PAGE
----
US' PBP may become another empty shell after the IPEF
Published: Jun 26, 2022 11:19 PM
Landscape of Palau. Photo: VCG
Landscape of Palau. Photo: VCG

The Biden administration on Friday announced another group with its allies UK, Japan, Australia and New Zealand to strengthen their economic and diplomatic ties with Pacific islands countries, the so-called Partners in the Blue Pacific (PBP). The White House vowed this new initiative builds on commitment to the region. However, the Voice of America said that its purpose is to balance China's "growing influence."

What the US is doing is nothing new. Coming up with new hollow terms and putting forward empty cooperation initiatives, while corralling allies to play a geopolitical game in the Asia Pacific region, aim to contain and exclude China, just like it did with the so-called Indo-Pacific strategy. White House Indo-Pacific coordinator Kurt Campbell said on Thursday that Washington is stepping up its engagement to counter China in the strategically important region, according to Reuters.

However, the problems of the PBP initiative are just as obvious as in the Indo-Pacific strategy. The absence of concrete plans to promote economic cooperation and the lack of capacity to provide economic investment to regional countries make it appear more like lip service. The calculation of the initiative apparently exploits the economic and diplomatic influence of its allies like Australia among the Pacific island nations to prolong its sole domination of global politics.

The US claimed the PBP initiative will promote economic cooperation but its rhetoric cannot fool no one. Indeed, the Pacific Island countries can benefit from a more integrated regional economy that fosters trade and new private investments with a climate-resilient and sustainable infrastructure capacity. But the economic predicament of the US and its allies does not allow them to provide real support to the development of Pacific island countries.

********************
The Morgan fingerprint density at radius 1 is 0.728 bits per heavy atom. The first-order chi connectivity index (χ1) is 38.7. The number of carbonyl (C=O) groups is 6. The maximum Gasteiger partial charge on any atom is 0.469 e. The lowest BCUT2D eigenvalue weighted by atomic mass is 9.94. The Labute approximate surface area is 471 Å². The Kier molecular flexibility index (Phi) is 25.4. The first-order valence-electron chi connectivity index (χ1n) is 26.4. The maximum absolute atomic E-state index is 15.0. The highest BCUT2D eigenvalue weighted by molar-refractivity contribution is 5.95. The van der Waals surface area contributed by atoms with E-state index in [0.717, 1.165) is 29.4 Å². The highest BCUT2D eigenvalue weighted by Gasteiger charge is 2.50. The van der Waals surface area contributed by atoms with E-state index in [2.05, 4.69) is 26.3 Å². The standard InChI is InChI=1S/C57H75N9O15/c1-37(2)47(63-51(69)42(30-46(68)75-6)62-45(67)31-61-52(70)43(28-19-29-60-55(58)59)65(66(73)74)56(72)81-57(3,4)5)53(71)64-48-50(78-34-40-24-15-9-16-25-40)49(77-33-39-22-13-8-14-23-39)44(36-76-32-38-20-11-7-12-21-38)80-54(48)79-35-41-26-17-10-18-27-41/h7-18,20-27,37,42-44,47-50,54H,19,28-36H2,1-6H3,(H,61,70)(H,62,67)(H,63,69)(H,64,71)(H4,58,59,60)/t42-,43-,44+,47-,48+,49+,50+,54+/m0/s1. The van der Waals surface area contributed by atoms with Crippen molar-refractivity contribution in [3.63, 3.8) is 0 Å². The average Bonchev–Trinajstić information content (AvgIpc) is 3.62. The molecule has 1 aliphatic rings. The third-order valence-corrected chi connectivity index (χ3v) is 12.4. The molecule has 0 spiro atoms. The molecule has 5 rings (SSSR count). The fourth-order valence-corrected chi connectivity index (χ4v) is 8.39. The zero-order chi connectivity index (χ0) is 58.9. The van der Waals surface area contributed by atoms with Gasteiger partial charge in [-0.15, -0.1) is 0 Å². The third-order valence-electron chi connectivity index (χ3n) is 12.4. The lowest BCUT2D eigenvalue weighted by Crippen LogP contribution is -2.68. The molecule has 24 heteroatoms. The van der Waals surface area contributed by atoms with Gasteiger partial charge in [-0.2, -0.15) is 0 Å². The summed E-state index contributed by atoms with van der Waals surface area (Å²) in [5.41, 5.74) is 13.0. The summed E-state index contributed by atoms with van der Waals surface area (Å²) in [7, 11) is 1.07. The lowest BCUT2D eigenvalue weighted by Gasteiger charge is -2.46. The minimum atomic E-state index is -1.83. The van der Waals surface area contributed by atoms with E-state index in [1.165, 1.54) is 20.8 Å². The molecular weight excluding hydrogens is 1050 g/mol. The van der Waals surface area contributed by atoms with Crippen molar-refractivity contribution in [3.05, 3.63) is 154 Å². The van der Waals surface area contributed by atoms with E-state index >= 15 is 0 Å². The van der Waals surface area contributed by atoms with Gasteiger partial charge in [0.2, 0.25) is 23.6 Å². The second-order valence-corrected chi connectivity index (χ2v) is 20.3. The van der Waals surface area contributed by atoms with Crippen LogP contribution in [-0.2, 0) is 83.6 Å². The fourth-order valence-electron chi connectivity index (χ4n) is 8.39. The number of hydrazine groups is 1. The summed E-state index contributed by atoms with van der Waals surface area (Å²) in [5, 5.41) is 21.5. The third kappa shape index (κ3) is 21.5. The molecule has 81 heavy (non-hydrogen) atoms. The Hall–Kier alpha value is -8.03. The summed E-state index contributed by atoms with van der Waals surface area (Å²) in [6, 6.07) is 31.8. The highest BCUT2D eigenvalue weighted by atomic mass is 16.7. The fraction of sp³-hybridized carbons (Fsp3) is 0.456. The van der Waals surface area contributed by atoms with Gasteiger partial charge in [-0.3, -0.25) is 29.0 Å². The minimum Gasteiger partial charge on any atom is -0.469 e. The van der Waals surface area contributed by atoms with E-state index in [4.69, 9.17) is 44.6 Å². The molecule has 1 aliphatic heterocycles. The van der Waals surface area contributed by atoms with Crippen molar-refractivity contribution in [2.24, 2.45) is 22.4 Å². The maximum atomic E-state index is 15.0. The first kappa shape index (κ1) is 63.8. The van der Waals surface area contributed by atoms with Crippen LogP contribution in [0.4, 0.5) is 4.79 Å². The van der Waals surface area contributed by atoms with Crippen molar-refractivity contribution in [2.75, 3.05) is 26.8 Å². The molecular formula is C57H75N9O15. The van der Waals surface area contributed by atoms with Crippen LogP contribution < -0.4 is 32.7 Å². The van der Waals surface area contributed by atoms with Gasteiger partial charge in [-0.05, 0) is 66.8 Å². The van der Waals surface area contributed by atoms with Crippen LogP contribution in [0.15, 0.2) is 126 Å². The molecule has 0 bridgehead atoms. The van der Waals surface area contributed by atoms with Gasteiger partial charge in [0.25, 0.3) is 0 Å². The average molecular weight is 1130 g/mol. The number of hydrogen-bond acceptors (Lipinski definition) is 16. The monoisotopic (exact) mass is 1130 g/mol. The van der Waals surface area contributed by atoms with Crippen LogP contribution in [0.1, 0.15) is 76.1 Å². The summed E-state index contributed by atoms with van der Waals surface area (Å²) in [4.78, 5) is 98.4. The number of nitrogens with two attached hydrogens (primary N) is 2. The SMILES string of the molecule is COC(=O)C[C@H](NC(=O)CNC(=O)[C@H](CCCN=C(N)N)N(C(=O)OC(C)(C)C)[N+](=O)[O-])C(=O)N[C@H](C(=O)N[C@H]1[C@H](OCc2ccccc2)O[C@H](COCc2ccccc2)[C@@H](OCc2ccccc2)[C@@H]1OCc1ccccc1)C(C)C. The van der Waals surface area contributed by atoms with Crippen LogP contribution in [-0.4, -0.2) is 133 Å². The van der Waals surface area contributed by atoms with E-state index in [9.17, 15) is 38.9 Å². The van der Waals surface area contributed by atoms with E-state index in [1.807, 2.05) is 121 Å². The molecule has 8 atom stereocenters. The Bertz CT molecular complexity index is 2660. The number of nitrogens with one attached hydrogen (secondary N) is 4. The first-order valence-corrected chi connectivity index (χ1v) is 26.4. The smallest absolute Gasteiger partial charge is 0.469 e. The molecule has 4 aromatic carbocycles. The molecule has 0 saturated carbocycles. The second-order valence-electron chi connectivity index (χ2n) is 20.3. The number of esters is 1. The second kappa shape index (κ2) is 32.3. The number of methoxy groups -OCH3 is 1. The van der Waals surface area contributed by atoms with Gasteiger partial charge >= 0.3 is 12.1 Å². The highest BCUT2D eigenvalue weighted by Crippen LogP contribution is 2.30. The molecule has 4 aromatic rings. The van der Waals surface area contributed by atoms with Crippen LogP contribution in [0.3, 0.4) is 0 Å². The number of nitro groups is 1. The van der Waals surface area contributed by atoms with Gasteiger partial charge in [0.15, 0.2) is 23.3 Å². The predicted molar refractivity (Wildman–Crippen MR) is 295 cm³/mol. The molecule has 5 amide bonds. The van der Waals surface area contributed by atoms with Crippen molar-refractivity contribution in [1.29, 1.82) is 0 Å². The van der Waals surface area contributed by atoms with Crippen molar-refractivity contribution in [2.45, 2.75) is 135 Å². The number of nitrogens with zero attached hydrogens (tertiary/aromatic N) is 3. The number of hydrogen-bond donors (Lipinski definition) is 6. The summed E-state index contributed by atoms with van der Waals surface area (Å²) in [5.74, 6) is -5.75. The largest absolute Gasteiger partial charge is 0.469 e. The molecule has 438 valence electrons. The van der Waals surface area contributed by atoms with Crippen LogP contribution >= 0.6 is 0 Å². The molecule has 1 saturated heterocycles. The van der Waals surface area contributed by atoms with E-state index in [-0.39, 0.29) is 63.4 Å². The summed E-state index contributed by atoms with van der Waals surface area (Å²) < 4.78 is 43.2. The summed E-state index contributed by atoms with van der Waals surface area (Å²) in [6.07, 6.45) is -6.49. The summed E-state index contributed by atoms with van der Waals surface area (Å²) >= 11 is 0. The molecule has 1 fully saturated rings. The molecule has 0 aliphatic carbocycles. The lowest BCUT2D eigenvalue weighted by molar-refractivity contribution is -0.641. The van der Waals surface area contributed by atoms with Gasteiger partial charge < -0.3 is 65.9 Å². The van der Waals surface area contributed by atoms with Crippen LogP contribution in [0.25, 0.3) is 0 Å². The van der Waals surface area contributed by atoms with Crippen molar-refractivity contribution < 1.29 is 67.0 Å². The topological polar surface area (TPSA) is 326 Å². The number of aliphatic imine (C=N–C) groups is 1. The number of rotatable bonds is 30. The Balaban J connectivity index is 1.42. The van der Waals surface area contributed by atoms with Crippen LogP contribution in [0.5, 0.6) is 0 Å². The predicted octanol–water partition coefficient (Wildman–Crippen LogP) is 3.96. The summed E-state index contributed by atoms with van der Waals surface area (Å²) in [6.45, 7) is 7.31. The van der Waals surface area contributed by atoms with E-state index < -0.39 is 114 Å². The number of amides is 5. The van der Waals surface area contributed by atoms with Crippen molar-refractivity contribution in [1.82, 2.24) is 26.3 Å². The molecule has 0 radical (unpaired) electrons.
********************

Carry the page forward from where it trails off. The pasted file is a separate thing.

The US share of global manufacturing activity has declined considerably over the past several decades. The hollowing out of its manufacturing sector and the major risks of surging inflation and potential recession leave little hope for the US to increase investment in Pacific islands countries. In addition, with the ongoing protectionism in the US, the Biden administration is unlikely to make a commitment to facilitate and promote trade with regional countries.

If the US and its allies are serious about helping Pacific island nations boost their economic growth, improving infrastructure would be an appropriate step, as regional countries are endowed with limited infrastructure connectivity that deters private investment. However, it has been one year after the Group of Seven announced its grand infrastructure plan, known as the Build Back Better World (B3W) initiative, and the US and its allies have yet to make real progress, let alone aid to other countries.

A report by the US think tank Center for Strategic & International Studies published last month advised the Biden administration to assess how the Indo-Pacific Economic Framework for Prosperity (IPEF) can be developed to provide economic partnership opportunities for the Pacific island nations. However, the IPEF seems more like just an empty shell as the US cannot offer anything concrete. The PBP, which lacks the connotation of economic cooperation, may only become another empty shell after the IPEF.

The US' new initiative comes as China strengthens economic cooperation with Pacific island countries without any political strings attached. If the US does not respect the sovereignty of regional economies and approaches them as pawns in a chess board to counter China in a geopolitical game, its efforts are doomed to be counterproductive. The Cold War mentality can neither help the economic development of Pacific island countries, nor can it promote economic cooperation.

The author is an editor with the Global Times.